Welcome to the Triple DECA Iron, 30 Ironmans in 30 days where you can eat all you want, see a very specific few sights of Northern Italy a brain-grinding number of times over and over and set a Guinness World Record while you’re at it.

September 7, 2013, hour one of day one of the 30-day Triple DECA Iron in lovely Lake Garda, Italy. Triple DECA Iron is a play on the 10 x 1 Iron DECA races, where you start and finish an Ironman each day for 10 straight days, only this is 30 Ironmans in 30 days.  Consecutive. Each Ironman starts at 7:30 sharp in the morning. Twenty-one ultra triathletes from around the planet are now swimming the opening laps of the first Ironman leg in a 25-meter pool of 60-degree water. Two-point-four miles equals 3862.43 meters equals 154 and a half lengths of the pool. The race director has filed all the papers so those who finish will be listed in an entry in future edition of the Guinness Book of World Records.

One of the swimmers is 46-year-old Wayne Kurtz, a McCandless, Penn.,  business consultant who has finished three DECA Ironmans and enough double and quintuple Ironmans that he’s closing in on 100 total, a total including “regular” Ironmans, if there is such a thing, and more than his share of running marathons and running ultramarathons. His motto is Go Long and Be Strong. That’s being pressed right now in the water as he rotates his head for a gulp of air and spies a sponsor banner featuring a glossy photo of a frosty cold one. How many times am I going to have to look at that beer? he wondered pensively.

Many, many times, he realized, a potentially devastating thought that if he failed to expunge from his mind could send him the paralysis of a DNF. Which he was determined not to do.

Kurtz says it was a relief to have the blasted thing going. “We were all nervous at the start,” he recalls. “It was the first time I was really scared at the beginning of a race.”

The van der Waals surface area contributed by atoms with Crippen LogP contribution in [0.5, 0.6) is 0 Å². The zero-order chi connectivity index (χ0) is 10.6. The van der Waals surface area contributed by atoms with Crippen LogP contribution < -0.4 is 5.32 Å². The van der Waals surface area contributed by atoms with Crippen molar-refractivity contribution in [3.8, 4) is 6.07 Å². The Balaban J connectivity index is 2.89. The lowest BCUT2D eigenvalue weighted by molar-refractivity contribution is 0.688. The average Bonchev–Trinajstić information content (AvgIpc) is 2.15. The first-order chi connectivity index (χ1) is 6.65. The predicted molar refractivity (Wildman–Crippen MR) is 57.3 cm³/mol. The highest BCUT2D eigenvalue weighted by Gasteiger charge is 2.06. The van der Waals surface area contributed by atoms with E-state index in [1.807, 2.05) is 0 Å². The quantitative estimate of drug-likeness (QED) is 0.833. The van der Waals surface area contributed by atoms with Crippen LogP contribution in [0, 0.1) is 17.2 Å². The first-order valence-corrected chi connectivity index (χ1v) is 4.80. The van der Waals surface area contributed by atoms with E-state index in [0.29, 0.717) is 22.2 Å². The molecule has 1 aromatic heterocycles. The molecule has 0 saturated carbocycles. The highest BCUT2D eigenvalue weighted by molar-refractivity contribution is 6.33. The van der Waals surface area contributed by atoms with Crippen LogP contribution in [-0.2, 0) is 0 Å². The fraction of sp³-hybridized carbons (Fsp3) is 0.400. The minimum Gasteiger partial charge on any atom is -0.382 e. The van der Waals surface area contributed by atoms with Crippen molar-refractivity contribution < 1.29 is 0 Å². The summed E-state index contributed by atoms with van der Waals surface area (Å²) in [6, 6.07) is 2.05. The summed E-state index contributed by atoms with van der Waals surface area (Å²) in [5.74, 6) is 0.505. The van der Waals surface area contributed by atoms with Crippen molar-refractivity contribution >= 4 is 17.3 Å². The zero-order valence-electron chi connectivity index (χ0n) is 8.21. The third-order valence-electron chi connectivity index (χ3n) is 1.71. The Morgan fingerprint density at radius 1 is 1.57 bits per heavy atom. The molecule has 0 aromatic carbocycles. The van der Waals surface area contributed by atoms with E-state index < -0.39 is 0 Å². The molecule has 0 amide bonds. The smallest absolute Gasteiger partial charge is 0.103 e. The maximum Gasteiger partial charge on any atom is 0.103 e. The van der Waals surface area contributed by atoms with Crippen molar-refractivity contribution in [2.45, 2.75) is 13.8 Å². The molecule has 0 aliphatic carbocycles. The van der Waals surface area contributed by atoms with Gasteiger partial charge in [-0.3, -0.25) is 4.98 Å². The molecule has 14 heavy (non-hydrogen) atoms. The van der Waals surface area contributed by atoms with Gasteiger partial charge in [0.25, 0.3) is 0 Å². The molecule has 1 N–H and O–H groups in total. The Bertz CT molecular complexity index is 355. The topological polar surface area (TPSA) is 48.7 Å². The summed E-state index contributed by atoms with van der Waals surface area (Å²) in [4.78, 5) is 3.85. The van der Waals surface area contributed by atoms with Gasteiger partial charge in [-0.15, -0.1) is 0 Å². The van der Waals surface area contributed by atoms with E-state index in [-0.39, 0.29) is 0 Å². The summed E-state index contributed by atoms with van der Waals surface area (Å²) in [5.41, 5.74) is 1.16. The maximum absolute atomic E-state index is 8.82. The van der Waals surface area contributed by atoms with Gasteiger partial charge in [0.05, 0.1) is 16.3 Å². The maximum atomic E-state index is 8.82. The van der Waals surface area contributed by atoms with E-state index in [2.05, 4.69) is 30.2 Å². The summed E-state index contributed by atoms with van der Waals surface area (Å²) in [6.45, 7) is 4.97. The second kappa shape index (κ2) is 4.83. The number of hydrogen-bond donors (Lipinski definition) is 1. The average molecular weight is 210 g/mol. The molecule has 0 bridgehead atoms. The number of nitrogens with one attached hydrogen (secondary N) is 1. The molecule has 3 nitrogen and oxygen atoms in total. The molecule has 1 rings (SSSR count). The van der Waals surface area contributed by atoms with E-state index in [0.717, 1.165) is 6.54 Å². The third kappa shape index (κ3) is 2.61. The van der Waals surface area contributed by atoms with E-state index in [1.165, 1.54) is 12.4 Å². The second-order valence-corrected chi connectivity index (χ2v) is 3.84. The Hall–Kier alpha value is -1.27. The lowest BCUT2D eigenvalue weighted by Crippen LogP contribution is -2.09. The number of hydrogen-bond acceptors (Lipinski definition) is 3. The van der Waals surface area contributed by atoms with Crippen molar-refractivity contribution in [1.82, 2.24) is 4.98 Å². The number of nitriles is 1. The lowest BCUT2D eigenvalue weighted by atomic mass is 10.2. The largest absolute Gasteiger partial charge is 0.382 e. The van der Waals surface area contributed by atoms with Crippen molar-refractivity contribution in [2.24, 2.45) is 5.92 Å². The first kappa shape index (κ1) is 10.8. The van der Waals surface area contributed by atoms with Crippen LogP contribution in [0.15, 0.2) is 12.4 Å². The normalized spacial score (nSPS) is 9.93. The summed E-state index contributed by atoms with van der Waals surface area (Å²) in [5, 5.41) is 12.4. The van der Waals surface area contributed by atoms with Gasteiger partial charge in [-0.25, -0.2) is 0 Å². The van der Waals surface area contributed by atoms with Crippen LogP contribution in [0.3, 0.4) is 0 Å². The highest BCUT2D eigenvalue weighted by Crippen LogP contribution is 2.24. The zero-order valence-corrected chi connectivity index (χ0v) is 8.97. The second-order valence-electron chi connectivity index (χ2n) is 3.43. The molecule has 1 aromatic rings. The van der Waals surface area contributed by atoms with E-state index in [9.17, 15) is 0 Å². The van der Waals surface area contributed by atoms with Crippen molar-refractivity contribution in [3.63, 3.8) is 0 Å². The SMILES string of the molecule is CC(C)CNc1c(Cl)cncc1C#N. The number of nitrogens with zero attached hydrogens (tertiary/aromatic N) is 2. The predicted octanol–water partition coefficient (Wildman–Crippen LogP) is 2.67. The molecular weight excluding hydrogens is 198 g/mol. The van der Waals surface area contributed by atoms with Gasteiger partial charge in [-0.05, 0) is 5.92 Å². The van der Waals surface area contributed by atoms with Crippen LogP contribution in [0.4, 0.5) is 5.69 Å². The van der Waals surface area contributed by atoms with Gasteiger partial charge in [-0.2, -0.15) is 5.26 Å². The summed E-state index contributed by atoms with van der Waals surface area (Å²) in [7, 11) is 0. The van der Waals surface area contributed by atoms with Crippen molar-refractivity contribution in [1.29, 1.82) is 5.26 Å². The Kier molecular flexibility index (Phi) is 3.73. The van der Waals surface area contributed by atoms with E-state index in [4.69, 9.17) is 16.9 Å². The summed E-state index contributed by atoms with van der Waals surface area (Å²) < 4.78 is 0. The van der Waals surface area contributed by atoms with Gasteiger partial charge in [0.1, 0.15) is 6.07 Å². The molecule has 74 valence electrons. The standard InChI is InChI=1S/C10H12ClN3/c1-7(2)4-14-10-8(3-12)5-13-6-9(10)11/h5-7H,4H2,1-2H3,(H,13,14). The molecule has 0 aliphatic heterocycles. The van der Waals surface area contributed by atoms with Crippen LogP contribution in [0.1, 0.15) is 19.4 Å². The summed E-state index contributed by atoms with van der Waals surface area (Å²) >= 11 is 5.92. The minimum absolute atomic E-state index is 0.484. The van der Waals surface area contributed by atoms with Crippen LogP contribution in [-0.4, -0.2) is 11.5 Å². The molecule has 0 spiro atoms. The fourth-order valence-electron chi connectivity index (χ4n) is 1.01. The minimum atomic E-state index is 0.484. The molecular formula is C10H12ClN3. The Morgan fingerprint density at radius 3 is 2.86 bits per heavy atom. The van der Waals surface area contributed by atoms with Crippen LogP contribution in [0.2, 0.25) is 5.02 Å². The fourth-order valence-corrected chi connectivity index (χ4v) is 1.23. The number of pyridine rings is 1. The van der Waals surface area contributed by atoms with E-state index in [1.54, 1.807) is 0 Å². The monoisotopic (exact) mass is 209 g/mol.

In sync with the greater lore of triathlon, the idea for the 30 Ironmans in 30 Days adventure was sparked over maybe one too many glasses of good wine. The idea caught fire and became a plan. The ultra triathlon community is as tight knit as it is spread around the planet, and word of the Triple DECA transmitted across language barriers. Italy, France, the UK, the USA, Canada, the Czech Republic, Mexico, Spain, Denmark, Sweden—all represented at the Triple DECA Iron.

Pre-event troubles almost shut down the race when organizers lost access to the bike course. Quintuple and Deca Ironmans typically use a short closed-loop course for myriad and probably obvious reasons. The Triple DECA had to go with using open roads, and had to constantly change the bike course throughout the event. Not only would the racers have a rough time of it, but the race organizers took on the enormous job of shuttling triathletes around as well as a transition area. It was going to be a long 30 days.

Kurtz loves the otherworld of ultras. He has penned two books about his passion for the endless road: Beyond the Iron and Never Say, “I Wish I Had.” I once watched Kurtz race one of his DECA Iron events in Monterrey, Mexico, and recall both his indestructible positive attitude and command of nutritional supplements during the race.

Nutrition management was essential in Italy, he told me, especially given the European-style breakfasts available. “Baskets of sweet rolls and things,” he said. “I opted for a Hammer Nutrition protein drink.” But the key to his mental game, Kurt told me, was locking in the moment.

“I stayed in the present during this race better than I ever had. I just focused on one thing at a time. Getting through the swim, then getting through the bike, then getting through the run.”

He also employed a strategy offered by a friend, and had 30 t-shirts printed up, one for each day of the race. Each were numbered, but for the most part they looked the same. Kurtz set the stack of neatly folded shirts on dresser in his hotel room and as he clicked off Ironmans, one day at a time, he tossed one sweat-soaked shirt into a hamper, and plucked off the next one when it was time to suit up for a fresh Ironman.